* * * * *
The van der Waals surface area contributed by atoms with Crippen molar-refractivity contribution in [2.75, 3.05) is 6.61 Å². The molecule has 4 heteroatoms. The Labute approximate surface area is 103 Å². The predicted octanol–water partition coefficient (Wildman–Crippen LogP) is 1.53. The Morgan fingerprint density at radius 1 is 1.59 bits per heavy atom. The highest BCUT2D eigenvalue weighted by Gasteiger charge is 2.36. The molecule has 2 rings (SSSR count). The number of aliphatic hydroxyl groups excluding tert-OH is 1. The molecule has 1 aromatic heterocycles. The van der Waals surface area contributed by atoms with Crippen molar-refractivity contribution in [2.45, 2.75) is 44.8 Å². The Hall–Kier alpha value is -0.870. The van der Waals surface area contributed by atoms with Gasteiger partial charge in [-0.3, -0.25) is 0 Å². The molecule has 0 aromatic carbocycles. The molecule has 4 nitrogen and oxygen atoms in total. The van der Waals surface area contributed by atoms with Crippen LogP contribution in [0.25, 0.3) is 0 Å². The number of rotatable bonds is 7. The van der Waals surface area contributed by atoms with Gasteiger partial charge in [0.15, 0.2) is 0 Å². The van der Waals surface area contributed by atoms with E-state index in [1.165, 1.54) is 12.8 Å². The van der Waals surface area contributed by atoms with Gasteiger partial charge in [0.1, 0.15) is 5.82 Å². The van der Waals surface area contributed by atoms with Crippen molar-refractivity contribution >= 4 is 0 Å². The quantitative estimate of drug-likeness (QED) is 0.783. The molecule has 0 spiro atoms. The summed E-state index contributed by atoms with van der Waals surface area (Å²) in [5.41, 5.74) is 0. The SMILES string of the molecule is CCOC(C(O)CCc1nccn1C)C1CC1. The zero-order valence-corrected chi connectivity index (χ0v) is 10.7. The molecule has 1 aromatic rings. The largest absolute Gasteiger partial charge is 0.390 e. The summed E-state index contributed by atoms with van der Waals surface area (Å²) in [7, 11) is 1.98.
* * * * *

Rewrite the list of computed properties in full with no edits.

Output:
The van der Waals surface area contributed by atoms with Crippen molar-refractivity contribution in [2.75, 3.05) is 6.61 Å². The molecule has 4 heteroatoms. The Labute approximate surface area is 103 Å². The predicted octanol–water partition coefficient (Wildman–Crippen LogP) is 1.53. The Morgan fingerprint density at radius 1 is 1.59 bits per heavy atom. The highest BCUT2D eigenvalue weighted by Gasteiger charge is 2.36. The molecule has 2 rings (SSSR count). The number of aliphatic hydroxyl groups excluding tert-OH is 1. The molecule has 1 aromatic heterocycles. The van der Waals surface area contributed by atoms with Crippen molar-refractivity contribution in [2.45, 2.75) is 44.8 Å². The Hall–Kier alpha value is -0.870. The van der Waals surface area contributed by atoms with Gasteiger partial charge in [-0.3, -0.25) is 0 Å². The molecule has 0 aromatic carbocycles. The molecule has 4 nitrogen and oxygen atoms in total. The van der Waals surface area contributed by atoms with Crippen LogP contribution in [0.25, 0.3) is 0 Å². The number of rotatable bonds is 7. The van der Waals surface area contributed by atoms with Gasteiger partial charge in [0.15, 0.2) is 0 Å². The van der Waals surface area contributed by atoms with E-state index in [1.165, 1.54) is 12.8 Å². The van der Waals surface area contributed by atoms with Gasteiger partial charge in [0.1, 0.15) is 5.82 Å². The van der Waals surface area contributed by atoms with Crippen molar-refractivity contribution >= 4 is 0 Å². The quantitative estimate of drug-likeness (QED) is 0.783. The molecule has 0 spiro atoms. The summed E-state index contributed by atoms with van der Waals surface area (Å²) in [5.41, 5.74) is 0. The SMILES string of the molecule is CCOC(C(O)CCc1nccn1C)C1CC1. The zero-order valence-corrected chi connectivity index (χ0v) is 10.7. The molecule has 1 aromatic rings. The largest absolute Gasteiger partial charge is 0.390 e. The summed E-state index contributed by atoms with van der Waals surface area (Å²) in [7, 11) is 1.98.